In the summer of 2018, erosion resulted in a large fissure damaging a walkway behind the building. However, nothing was done at the time.
“There is no council-approved budget or program to support stabilization works on private lands or for the benefit of a private entity,” explained a spokesperson at that time.
In the meantime, the situation has only worsened.
“We know this riverbank loses one foot a year, to say nothing about that chasm, which is growing,” Schreyer said. “It’s very real. This isn’t hypothetical forecasting, this is in your face.”
In order to attempt to move the issue forward, Schreyer has committed funds from the Elmwood-East Kildonan ward allowance in hopes that the City will match funding.
“I’m doing this because the system is not working,” he said, adding he estimates it will cost upwards of a million dollars to stabilize the bank. “This might be the worst case of riverbank deterioration in the city.”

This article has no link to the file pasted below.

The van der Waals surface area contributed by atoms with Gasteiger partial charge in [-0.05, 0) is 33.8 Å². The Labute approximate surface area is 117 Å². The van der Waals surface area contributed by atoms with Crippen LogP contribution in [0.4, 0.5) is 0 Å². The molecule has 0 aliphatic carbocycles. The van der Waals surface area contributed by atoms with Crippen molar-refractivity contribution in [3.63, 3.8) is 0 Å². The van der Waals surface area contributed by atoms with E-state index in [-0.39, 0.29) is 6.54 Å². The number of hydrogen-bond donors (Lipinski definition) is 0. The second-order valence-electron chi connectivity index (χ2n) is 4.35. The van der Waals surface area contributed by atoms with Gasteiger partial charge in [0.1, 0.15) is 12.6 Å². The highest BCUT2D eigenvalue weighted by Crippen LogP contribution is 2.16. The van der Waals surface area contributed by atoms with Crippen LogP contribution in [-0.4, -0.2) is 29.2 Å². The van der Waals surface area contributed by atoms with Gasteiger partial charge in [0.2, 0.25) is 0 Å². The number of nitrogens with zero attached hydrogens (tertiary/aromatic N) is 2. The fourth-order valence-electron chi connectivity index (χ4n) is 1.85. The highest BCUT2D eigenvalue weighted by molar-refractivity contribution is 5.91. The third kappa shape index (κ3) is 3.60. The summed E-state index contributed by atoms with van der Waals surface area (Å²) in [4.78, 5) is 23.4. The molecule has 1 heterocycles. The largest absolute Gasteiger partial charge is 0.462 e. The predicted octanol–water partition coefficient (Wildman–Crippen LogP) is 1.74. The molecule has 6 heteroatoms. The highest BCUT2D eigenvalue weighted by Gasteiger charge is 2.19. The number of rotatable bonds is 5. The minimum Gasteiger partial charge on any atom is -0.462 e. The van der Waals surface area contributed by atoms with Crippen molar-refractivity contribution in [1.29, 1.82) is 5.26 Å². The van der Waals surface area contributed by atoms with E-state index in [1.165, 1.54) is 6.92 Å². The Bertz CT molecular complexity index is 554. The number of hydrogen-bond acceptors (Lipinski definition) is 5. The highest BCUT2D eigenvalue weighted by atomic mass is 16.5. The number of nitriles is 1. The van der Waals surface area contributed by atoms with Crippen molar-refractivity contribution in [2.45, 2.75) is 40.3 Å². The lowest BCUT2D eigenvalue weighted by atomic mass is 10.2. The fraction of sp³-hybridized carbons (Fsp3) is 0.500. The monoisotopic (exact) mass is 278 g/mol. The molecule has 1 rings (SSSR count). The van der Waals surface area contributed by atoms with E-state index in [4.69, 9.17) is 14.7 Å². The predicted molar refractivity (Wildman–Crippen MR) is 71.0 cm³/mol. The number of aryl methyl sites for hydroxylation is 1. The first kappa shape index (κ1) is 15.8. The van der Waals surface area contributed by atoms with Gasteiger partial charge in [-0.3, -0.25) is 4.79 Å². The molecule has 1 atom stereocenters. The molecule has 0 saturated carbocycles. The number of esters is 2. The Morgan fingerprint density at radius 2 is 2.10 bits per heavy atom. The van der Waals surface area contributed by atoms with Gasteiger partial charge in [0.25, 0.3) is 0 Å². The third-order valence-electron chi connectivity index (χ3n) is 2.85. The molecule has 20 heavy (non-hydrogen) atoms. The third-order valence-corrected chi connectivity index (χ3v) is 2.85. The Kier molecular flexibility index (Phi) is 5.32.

Elmwood MLA Jim Maloway and Elmwood-Transcona MP Daniel Blaikie have both spoken in support of stabilizing the property, though whether provincial or federal funding exists for the project remains in doubt.

As city councillors hear from delegations and debate program cuts as part of the ongoing budget consultation process, there was some good news for a group of Elmwood seniors.

For years, residents of Columbus Centennial Seniors Co-op Housing, a seniors complex located at 404 Desalaberry Ave., have been watching as the Red River slowly but surely erodes the riverbank behind their building.